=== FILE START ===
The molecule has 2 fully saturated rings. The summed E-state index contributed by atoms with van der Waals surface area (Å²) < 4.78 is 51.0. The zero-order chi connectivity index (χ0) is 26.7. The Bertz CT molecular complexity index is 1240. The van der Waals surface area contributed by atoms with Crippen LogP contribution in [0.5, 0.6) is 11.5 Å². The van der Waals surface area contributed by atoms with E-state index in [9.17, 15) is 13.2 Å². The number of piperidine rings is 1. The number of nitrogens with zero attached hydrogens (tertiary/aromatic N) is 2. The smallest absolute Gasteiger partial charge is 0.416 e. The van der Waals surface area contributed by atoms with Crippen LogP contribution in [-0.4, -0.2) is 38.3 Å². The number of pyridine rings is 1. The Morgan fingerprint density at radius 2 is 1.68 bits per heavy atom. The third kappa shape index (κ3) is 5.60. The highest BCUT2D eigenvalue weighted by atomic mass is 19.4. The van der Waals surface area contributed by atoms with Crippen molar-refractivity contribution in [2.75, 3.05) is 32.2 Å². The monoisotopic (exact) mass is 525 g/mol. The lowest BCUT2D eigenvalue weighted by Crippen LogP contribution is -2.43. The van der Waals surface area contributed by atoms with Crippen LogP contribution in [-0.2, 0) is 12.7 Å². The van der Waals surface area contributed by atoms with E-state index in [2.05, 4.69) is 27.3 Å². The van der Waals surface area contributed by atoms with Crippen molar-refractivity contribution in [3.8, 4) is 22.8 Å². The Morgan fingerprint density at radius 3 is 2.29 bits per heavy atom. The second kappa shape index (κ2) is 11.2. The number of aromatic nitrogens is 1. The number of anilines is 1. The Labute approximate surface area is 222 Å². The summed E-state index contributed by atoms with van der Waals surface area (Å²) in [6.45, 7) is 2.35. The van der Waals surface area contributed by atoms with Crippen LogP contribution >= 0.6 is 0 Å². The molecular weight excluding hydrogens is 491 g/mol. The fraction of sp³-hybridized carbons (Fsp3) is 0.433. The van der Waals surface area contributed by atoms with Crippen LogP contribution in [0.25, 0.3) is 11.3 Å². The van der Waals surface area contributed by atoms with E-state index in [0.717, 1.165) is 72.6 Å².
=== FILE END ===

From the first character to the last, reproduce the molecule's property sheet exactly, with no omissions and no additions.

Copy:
The molecule has 2 fully saturated rings. The summed E-state index contributed by atoms with van der Waals surface area (Å²) < 4.78 is 51.0. The zero-order chi connectivity index (χ0) is 26.7. The Bertz CT molecular complexity index is 1240. The van der Waals surface area contributed by atoms with Crippen LogP contribution in [0.5, 0.6) is 11.5 Å². The van der Waals surface area contributed by atoms with E-state index in [9.17, 15) is 13.2 Å². The number of piperidine rings is 1. The number of nitrogens with zero attached hydrogens (tertiary/aromatic N) is 2. The smallest absolute Gasteiger partial charge is 0.416 e. The van der Waals surface area contributed by atoms with Crippen LogP contribution in [-0.4, -0.2) is 38.3 Å². The number of pyridine rings is 1. The Morgan fingerprint density at radius 2 is 1.68 bits per heavy atom. The third kappa shape index (κ3) is 5.60. The highest BCUT2D eigenvalue weighted by atomic mass is 19.4. The van der Waals surface area contributed by atoms with Crippen molar-refractivity contribution in [2.75, 3.05) is 32.2 Å². The monoisotopic (exact) mass is 525 g/mol. The lowest BCUT2D eigenvalue weighted by Crippen LogP contribution is -2.43. The van der Waals surface area contributed by atoms with Crippen LogP contribution in [-0.2, 0) is 12.7 Å². The van der Waals surface area contributed by atoms with E-state index in [2.05, 4.69) is 27.3 Å². The van der Waals surface area contributed by atoms with Crippen molar-refractivity contribution in [3.8, 4) is 22.8 Å². The Morgan fingerprint density at radius 3 is 2.29 bits per heavy atom. The second kappa shape index (κ2) is 11.2. The number of aromatic nitrogens is 1. The number of anilines is 1. The Labute approximate surface area is 222 Å². The summed E-state index contributed by atoms with van der Waals surface area (Å²) in [6.45, 7) is 2.35. The van der Waals surface area contributed by atoms with Crippen LogP contribution >= 0.6 is 0 Å². The molecular weight excluding hydrogens is 491 g/mol. The fraction of sp³-hybridized carbons (Fsp3) is 0.433. The van der Waals surface area contributed by atoms with Crippen LogP contribution in [0.25, 0.3) is 11.3 Å². The van der Waals surface area contributed by atoms with E-state index in [0.717, 1.165) is 72.6 Å².